NW Energy Assn. Meeting to Discuss Alaska's North Slope

NW Energy Assn. Meeting to Discuss Alaska's North Slope

Dave Hite, consulting geologist, with Northwest Energy Association will speak on "Alaska’s North Slope: present and future potential & its significance to the Cherry Point Refinery in supplying fuel to Oregon and Washington" on Sept. 18, 2014, 11:45 a.m. at the Multnomah Athletic Club.

NASA photo: Landsat 7 false-color image of the North Slope

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Board Meeting Notes

President Sheila Alfsen called the meeting to order at this year’s annual picnic site at Guy Talbot State Park. Other board members in attendance constituting quorum were Janet Rasmussen, Dawn Juliano, Paul Edison-Lahm, Bev Vogt, and Marty Muncie. Also in attendance were GSOC members Dave Olcott, Bart Bartels, Carol Hasenberg, Doug Rasmussen and Peregrine Edison-Lahm. The minutes of the June 21, 2014 board meeting were approved.

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LUSI Mud Eruption: Natural or Man-Made Disaster?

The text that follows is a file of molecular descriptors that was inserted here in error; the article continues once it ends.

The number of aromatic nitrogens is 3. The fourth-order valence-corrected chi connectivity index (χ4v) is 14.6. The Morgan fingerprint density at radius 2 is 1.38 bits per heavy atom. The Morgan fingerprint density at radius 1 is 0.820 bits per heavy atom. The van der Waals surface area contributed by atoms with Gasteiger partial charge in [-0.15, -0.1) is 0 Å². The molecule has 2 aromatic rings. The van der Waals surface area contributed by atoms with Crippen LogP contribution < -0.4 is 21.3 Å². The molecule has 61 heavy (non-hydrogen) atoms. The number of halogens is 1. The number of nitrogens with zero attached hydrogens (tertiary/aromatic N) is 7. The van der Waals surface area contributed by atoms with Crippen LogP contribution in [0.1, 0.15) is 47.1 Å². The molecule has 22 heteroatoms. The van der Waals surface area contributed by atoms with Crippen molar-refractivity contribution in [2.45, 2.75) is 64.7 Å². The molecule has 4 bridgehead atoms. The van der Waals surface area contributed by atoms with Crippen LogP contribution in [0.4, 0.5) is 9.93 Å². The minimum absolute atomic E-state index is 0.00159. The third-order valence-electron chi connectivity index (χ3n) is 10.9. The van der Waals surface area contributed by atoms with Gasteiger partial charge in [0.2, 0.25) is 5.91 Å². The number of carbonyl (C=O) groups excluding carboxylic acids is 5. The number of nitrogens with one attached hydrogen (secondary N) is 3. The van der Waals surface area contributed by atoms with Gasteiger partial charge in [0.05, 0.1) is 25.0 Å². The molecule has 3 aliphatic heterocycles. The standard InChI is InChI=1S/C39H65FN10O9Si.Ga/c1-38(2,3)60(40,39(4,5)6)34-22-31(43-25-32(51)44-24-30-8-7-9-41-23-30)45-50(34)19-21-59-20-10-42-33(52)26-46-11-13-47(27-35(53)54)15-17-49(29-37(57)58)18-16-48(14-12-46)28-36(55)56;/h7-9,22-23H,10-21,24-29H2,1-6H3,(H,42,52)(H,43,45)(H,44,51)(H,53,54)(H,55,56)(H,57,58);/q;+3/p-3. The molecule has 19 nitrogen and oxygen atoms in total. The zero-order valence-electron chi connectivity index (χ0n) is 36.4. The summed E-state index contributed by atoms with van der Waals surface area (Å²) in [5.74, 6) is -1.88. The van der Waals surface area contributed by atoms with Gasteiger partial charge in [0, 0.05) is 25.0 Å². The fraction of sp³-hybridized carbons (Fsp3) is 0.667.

LUSI Mud Eruption: Natural or Man-Made Disaster?

Ever since the mud started spewing from the Lumpur Sidoarjo (aka “Lusi”) mud volcano in the subdistrict of Porong, Sidoarjo on East Java Island, Indonesia, on May 29, 2006, an opportunity to study the feature and, fortunately or unfortunately, become embroiled in the political controversy over it opened in the geological community. Newly appointed Assistant Professor Maxwell Rudolph of Portland State University was involved in studies related to this phenomenon during his doctoral years at UC Berkeley ending in 2012, and spoke to GSOC at the June Friday night lecture describing his work. 

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NARG trip to Wallowa Mountain

NARG (North American Research Group) will be going to Wallowa Mountain this July 24-31. The trip will visit 5 fossil sites and other activities in the Wallowa Lake area. GSOC members may join this trip by joining NARG and contacting Larry Purchase (360-254-5635). 

Larry reports that NARG members are also involved in a project called FOSSIL, which is building bridges between the amateur and professional paleontological communities, and creating more field opportunities for fossil enthusiasts. For more information see the website www.myfossil.org